The Meehans moved off the island to a domain of their own in Co. Clare, a little south west of Upper Lough Erne, called Ballymeehan. At some point a lot of them moved to the Sligo area, to this day. I recall the surprise I had walking through a nearby town and seeing Meehan on practically every other shop front. There are a few legends associated with the Cumdach and various Meehans down the centuries. One relates how the shrine was lost, and found by a humble parish priest, who was given a vision in a dream of angels descending and opening the Well of Molaise on the Island, in the wall of which was hidden the box. He brought it to church before the assembled members of two feuding factions, and made each swear peace on it under pain of insanity. It is reported that not a few left the premises raving lunatics. Such was the hold of this tale on the imagination of succeeding generations that a magistrate in that part of the country related that in his experience, in the nineteenth century yet, the Cumdach was often hired by the court to swear in a Roman Catholic miscreant who otherwise would have no trouble of conscience perjuring himself on the English, King James version of the Bible.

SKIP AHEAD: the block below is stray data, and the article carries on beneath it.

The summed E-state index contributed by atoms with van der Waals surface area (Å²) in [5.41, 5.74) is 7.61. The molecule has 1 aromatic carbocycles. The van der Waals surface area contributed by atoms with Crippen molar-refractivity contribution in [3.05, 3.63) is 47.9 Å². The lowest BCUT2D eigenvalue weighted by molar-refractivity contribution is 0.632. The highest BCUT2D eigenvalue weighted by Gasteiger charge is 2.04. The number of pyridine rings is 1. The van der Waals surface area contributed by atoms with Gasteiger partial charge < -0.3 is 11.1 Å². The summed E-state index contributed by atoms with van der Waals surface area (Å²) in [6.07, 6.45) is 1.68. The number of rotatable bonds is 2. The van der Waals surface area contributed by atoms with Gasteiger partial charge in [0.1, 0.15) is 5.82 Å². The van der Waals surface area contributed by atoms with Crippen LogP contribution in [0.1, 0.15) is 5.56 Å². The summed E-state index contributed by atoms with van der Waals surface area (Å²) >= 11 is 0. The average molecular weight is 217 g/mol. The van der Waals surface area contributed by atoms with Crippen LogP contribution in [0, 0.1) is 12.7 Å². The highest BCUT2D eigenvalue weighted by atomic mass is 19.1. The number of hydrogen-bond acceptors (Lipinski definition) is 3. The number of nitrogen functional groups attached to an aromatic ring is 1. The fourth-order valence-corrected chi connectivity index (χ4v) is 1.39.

At a later point in time, the thirteenth century I think, there was a dispute between three Meehans, one an Abbot of Devenish, one a Bishop of the Diocese of Devenish, which encompassed several adjacent townlands, and the local parish priest of Devenish, who actually had the little box in his possession. The other two were claiming prior claim to the precious object on account of their status. The story points up the difference between the traditional rule of the Abbey versus the Diocesan authority in the Irish church. The priest, abhorring the scandal of two princes of the church fighting in public over a material status object, burnt the contents of the box in order to protect the tender consciences of his flock. Pity that, his scruples cost the nation the loss of a precious manuscript that I would love to have been able to examine today. However, the tale is probably apocryphal, to provide an explanation for the fact the manuscript is lost. I would like to imagine that the Book of Molaise may yet surface from some back shelf. The prospect may encourage other Meehans to haunt second-hand bookstalls, driven by an otherwise inexplicable urge to pore through bins full of old books.